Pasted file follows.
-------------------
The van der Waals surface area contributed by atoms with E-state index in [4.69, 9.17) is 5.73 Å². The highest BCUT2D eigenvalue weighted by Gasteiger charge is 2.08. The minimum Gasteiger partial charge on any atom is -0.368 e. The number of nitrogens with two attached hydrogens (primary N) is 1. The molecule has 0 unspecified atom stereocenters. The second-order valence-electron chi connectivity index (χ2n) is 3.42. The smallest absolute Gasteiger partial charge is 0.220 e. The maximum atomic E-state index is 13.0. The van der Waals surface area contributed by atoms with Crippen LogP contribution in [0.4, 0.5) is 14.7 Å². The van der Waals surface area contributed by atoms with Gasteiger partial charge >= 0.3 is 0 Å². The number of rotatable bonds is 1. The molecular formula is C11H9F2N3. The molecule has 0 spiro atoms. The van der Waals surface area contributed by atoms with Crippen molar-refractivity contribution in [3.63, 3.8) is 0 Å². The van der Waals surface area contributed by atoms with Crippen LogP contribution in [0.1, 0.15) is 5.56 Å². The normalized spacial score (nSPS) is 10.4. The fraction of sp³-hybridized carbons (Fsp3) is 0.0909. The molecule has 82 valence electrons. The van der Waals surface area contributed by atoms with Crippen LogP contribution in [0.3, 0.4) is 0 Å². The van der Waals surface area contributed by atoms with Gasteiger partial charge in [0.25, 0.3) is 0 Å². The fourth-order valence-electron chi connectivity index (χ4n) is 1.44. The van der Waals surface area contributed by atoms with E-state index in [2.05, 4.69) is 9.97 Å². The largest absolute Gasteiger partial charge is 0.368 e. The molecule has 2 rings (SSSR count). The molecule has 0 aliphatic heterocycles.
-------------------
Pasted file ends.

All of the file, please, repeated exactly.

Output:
The van der Waals surface area contributed by atoms with E-state index in [4.69, 9.17) is 5.73 Å². The highest BCUT2D eigenvalue weighted by Gasteiger charge is 2.08. The minimum Gasteiger partial charge on any atom is -0.368 e. The number of nitrogens with two attached hydrogens (primary N) is 1. The molecule has 0 unspecified atom stereocenters. The second-order valence-electron chi connectivity index (χ2n) is 3.42. The smallest absolute Gasteiger partial charge is 0.220 e. The maximum atomic E-state index is 13.0. The van der Waals surface area contributed by atoms with Crippen LogP contribution in [0.4, 0.5) is 14.7 Å². The van der Waals surface area contributed by atoms with Gasteiger partial charge >= 0.3 is 0 Å². The number of rotatable bonds is 1. The molecular formula is C11H9F2N3. The molecule has 0 spiro atoms. The van der Waals surface area contributed by atoms with Crippen molar-refractivity contribution in [3.63, 3.8) is 0 Å². The van der Waals surface area contributed by atoms with Crippen LogP contribution in [0.1, 0.15) is 5.56 Å². The normalized spacial score (nSPS) is 10.4. The fraction of sp³-hybridized carbons (Fsp3) is 0.0909. The molecule has 82 valence electrons. The van der Waals surface area contributed by atoms with Crippen LogP contribution in [0.3, 0.4) is 0 Å². The van der Waals surface area contributed by atoms with Gasteiger partial charge in [0.25, 0.3) is 0 Å². The fourth-order valence-electron chi connectivity index (χ4n) is 1.44. The van der Waals surface area contributed by atoms with E-state index in [2.05, 4.69) is 9.97 Å². The largest absolute Gasteiger partial charge is 0.368 e. The molecule has 2 rings (SSSR count). The molecule has 0 aliphatic heterocycles.